The first funny book I remember reading was James Thurber’s “My Life and Hard Times.” I read it over and over, and it never failed to make me laugh. (“The Night the Bed Fell.” “The Day the Dam Broke.” “The Night the Ghost Got In.” All hilarious.)

This has been a dire summer. The news is crushingly bad. We need to laugh.

Here, to the rescue, are recommendations from some of the critics who review for these pages. Prepare for belly laughs.

Muriel Spark’s “Loitering With Intent,” published in 1981 but set in 1949, is a sinister comedy in the mode of her 1959 “Memento Mori.” It’s drolly narrated by Fleur Talbot, a cash-strapped literary secretary and aspiring novelist whose plot points start coming to life. Like all of Spark’s best novels, it’s an ingeniously constructed book, unsentimental but not cold, hilarious but never frivolous. -- DYLAN HICKS

“The Dog of the South” by Charles Portis. Portis is best known for “True Grit,” but he also produced five other novels. “The Dog of the South” will propel you from melancholy to jubilation in exactly one page flat. Ray Midge’s wife, Norma, has run off with a sorry character called Guy Dupree, taking Ray’s beloved Ford Torino and leaving him Guy’s 1963 Buick Special “standing astride a red puddle of transmission fluid.” What follows is a road saga of exquisite deadpan humor and almost surreal bathos. --KATHERINE A. POWERS

A Man Called Ove,” by Fredrik Backman, had me laughing out loud. Ove is a curmudgeon’s curmudgeon, and the humor as he grumbles and judges his way through old age is dry but dead on. --MARDI JO LINK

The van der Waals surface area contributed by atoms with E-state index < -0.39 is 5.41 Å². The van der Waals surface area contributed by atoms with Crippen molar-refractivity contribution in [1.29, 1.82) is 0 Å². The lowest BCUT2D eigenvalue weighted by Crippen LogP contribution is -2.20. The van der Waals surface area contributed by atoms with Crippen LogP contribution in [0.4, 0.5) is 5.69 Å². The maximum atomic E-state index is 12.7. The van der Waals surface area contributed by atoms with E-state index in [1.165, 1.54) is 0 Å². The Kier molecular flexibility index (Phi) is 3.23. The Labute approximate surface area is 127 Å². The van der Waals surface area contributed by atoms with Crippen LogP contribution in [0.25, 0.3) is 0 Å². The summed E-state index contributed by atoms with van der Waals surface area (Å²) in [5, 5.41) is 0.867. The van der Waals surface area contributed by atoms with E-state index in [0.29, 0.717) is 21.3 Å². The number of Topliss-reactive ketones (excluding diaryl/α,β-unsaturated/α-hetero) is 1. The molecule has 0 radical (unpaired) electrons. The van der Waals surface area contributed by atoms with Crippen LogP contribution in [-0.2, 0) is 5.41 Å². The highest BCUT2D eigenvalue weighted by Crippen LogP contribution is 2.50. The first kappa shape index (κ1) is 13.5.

“Where’d You Go, Bernadette” by Maria Semple. When the world seems insane, and depressingly so, it’s good to laugh and better yet to get away. “Family trip to Antarctica!” Fifteen-year-old Bee’s parents promise her anything if she aces her report card, and that’s what she wants. But first she takes us on a nightmarishly hilarious journey through the story of her disappearing mother, neighborhood intrigues, school politics and high-tech romance via e-mail, FBI reports, memos and letters. -- ELLEN AKINS

Jimmy Breslin’s “Can’t Anybody Here Play this Game? is a wry look at the unsuccessful 1962 New York Mets, and it’s surely one of the funniest sports books ever written. “They lost an awful lot of games by one run, which is the mark of a bad team,” Breslin wrote. “They also lost innumerable games by 14 runs or so. This is the mark of a terrible team.” His most likable character is “Marvelous” Marv Throneberry, the mistake-prone first baseman, who once hit what appeared to be a triple, only to be tagged out after missing not one but two bases on his way to third. Said Throneberry, “Things just sort of keep on happening to me.” -- KEVIN CANFIELD

In “My Korean Deli: Risking It All for a Convenience Store,” Ben Ryder Howe gives us a behind-the-scenes peek at the subculture that props up most New Yorkers, his time working at the Paris Review under George Plimpton, and what it’s like for a Caucasian guy to marry into a Korean family. Hilarious and heartwarming with lots of laugh-out-loud moments. -- MEGANNE FABREGA

A good antidote to the vitriol swirling around social media these days is the reliably funny prose of Lorna Landvik. There is no venom in her writing, just big-hearted observations by hilarious characters making their way in a world that is sometimes tragic but always hopeful. Landvik’s 1997 novel, “Patty Jane’s House of Curl,” about a hairstylist and her escapades around Minneapolis — particularly West River Road, Seward and the Chain of Lakes — is a great place to start. --CHRISTINE BRUNKHORST

Laurie Hertzel is the senior editor for books at the Star Tribune.